Modeling selection technique effectiveness

The effectiveness of profile-directed selection was based on defect detection effectiveness and average test suite reduction rate.

Profile-directed selection technique, or PDS

The PDS technique aims to select test cases that were affected by the change set between S and S'.

As mentioned previously, PDS consists of two phases:

  1. Populating the database with profile data
  2. Selecting the test cases based on the change set
Figure 2. Profile-directed selection overview
populating test case database and test selection


PDS can be expressed in the following pseudo-code:

1. Test S with T to generate P={P1,…,Pn}, the profile data of S. 
2. For each test case Ti for i=1 to n, relate Pi to Ti in a relational database. 
3. Let P' be the source code change set between S and S'. 
4. For i=1 to n, if |P'∩Pi|>0 then return Ti.

Phase 1. Populating the test case database

Phase 1 of PDS populates the database by relating the test cases to the source code.

A prerequisite for Phase 1 is that S must be instrumented with a profiler. In our case, we used the functrace feature in the IBM XL C/C++ and Fortran compiler to insert func_trace_enter and func_trace_exit hooks on each function.

Figure 3. Build a profile-enabled application with functrace
Flow diagram of building with -qfunctrace

Our hook definitions generated profile data that included the source file paths and functions that were exercised. To reduce the total storage requirements, we used a Set data structure to store unique function names and source paths that were exercised. We also retained the call frequency of each function. The resulting profile data has the following format for each test case:

 Source:Function:CallFrequency main.c:main():1 main.c:foo():2 boo.c:goo():1

The first column represents the source file, the second column represents the function name, and the last column represents the call frequency.

With this design, we ran the entire test suite T on S. This generated profile data P for each test case.

For each test case Ti for i=1 to n, we related the profile data Pi to Ti in a relational database.

This is the database schema:

Table: TestCaseToSourceCode

 Test Case Path, Function Name, Source Path

In our implementation, as code Listing 1 shows, we normalized this table and created three tables for the test case path, source file, and function name.

Listing 1. Implementation example using functrace
#include <iostream>
#include <sstream>
#include <fstream>
#include <map>
#include <demangle.h>

static bool exitedMain = false;

struct ProfileData
    std::string sourceFile;
    std::string functionName;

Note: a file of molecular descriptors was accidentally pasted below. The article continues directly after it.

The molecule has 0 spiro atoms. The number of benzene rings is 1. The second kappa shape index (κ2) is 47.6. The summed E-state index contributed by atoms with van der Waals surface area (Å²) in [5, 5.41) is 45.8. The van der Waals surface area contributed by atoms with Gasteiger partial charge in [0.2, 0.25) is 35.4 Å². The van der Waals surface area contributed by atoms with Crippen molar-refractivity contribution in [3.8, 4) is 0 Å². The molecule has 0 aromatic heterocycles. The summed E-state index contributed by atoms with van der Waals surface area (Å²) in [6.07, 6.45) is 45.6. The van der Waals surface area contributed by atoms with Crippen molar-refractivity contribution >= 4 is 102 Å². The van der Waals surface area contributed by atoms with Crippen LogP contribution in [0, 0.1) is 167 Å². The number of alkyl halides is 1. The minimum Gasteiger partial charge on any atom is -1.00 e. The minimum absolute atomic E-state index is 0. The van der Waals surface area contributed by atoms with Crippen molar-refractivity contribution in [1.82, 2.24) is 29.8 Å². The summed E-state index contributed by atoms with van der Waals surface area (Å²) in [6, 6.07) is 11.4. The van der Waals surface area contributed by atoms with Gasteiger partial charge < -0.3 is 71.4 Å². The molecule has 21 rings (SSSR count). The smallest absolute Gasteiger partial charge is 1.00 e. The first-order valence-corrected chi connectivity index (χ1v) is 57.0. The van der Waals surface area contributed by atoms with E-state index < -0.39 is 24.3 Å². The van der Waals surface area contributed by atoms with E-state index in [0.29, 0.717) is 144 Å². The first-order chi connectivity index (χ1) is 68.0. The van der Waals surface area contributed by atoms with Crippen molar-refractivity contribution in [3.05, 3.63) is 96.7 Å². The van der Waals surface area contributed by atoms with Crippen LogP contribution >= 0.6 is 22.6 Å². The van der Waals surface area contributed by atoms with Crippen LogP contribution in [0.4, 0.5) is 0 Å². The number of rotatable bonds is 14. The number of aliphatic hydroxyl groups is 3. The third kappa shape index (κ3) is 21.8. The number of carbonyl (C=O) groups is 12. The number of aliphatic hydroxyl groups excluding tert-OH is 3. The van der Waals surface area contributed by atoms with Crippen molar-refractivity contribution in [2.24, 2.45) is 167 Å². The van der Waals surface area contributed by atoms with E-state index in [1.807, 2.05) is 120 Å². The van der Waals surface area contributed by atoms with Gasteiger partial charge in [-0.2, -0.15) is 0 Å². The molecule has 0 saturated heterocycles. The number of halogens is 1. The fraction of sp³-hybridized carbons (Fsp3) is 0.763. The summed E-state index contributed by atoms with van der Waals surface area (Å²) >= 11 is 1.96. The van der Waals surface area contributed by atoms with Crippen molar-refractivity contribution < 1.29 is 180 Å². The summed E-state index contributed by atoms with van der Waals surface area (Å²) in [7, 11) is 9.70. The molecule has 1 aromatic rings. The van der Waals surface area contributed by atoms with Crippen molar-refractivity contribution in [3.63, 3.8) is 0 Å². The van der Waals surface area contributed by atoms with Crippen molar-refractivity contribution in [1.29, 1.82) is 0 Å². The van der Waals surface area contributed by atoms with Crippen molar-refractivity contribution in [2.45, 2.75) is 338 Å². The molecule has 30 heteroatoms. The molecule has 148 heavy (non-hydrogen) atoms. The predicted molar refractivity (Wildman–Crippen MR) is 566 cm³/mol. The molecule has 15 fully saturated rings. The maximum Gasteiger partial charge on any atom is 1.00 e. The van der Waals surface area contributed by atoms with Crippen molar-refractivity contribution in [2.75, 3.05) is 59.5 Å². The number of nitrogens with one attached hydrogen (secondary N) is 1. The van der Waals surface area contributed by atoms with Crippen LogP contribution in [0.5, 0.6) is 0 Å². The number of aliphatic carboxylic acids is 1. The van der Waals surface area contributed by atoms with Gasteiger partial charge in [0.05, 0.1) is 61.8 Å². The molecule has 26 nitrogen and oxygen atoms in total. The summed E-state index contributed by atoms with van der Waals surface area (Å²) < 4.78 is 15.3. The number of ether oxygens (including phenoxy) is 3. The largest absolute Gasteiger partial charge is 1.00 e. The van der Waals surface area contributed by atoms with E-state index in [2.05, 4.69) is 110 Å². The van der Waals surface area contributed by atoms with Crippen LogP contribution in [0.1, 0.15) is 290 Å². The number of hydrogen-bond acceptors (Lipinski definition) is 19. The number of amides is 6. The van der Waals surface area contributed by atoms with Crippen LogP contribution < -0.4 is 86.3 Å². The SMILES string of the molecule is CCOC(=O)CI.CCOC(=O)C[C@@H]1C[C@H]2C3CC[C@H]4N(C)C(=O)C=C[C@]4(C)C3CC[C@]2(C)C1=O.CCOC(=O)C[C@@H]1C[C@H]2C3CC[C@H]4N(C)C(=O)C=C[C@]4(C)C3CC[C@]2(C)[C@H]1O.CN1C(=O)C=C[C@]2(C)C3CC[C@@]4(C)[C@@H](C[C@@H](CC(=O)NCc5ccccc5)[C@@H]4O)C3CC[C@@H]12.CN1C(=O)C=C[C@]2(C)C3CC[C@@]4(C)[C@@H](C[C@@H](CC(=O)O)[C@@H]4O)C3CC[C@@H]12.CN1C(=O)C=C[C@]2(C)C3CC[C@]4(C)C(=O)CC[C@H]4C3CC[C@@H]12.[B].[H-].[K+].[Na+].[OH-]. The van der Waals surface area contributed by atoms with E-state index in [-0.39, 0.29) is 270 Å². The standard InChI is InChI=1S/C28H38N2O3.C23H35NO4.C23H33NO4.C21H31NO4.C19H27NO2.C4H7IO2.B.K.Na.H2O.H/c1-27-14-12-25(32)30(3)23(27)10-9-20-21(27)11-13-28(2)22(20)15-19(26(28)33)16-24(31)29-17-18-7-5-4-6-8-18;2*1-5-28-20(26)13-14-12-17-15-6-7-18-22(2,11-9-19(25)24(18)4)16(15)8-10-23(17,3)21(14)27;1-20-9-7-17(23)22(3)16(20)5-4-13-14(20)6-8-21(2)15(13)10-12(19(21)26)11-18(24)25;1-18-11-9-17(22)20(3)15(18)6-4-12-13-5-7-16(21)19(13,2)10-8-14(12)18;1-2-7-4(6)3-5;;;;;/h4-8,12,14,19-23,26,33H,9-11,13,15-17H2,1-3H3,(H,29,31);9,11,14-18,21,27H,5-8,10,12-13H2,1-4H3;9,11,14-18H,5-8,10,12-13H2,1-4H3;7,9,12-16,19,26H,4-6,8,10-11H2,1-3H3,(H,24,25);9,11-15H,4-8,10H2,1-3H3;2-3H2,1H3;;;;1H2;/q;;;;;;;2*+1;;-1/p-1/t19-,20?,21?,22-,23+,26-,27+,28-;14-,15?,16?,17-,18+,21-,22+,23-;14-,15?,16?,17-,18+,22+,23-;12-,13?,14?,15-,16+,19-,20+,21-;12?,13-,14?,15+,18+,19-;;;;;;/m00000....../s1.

struct Comparator
    bool operator()(ProfileData s1, ProfileData s2) const
        return strcmp((s1.sourceFile+ s1.functionName).c_str(), 
        (s2.sourceFile + s2.functionName).c_str()) < 0;

static std::map<ProfileData, int, Comparator>* tccMap = NULL;

static std::string getDemangledName(std::string mangledFunctionName)
    char *rest;
    Name* name;
    if ((name = Demangle(const_cast<char*>(mangledFunctionName.c_str()), rest)) != NULL)  
        return ((FunctionName *)name)->Text();    
        return mangledFunctionName;    

static void printData(const ProfileData &data, int callFrequency)
    std::string functionName = getDemangledName(data.functionName);
    std::ofstream outputFile("func_trace_profile.dat", std::ios::out | std::ios::app); 
    outputFile << data.sourceFile << "|" 
    << functionName << "|" << callFrequency << std::endl; 

std::string basename(std::string path)
    std::string::size_type size = path.find_last_of ('/');

    if ( size == std::string::npos )
        return path;

    return path.substr(size + 1);

extern "C"
void __func_trace_enter(const char *functionName, 
const char *fileName, int lineNumber, void** const id)
    if (tccMap == NULL)
        tccMap = new std::map<ProfileData, int, Comparator>;

    ProfileData data;
    data.sourceFile = basename(fileName);
    data.functionName = functionName;

    if (tccMap->find(data) == tccMap->end()) 
        if (exitedMain) 
            printData(data, 1);

        (*tccMap)[data] = 1;

extern "C"
void __func_trace_exit(const char *functionName, 
const char*fileName, int lineNumber, void** const id)
    if (strcmp(functionName, "main") == 0) 
        std::map<ProfileData, int, Comparator>::iterator myIterator;

       for(myIterator = tccMap->begin(); myIterator != tccMap->end(); myIterator++)
    int callFrequency = myIterator->second;
    printData(myIterator->first, callFrequency);
        exitedMain = true;

We omitted the call frequency from the profile data in our experiments, but planned to use it for ranking purposes in the future.

When the modified software S'became available, we proceeded to Phase 2.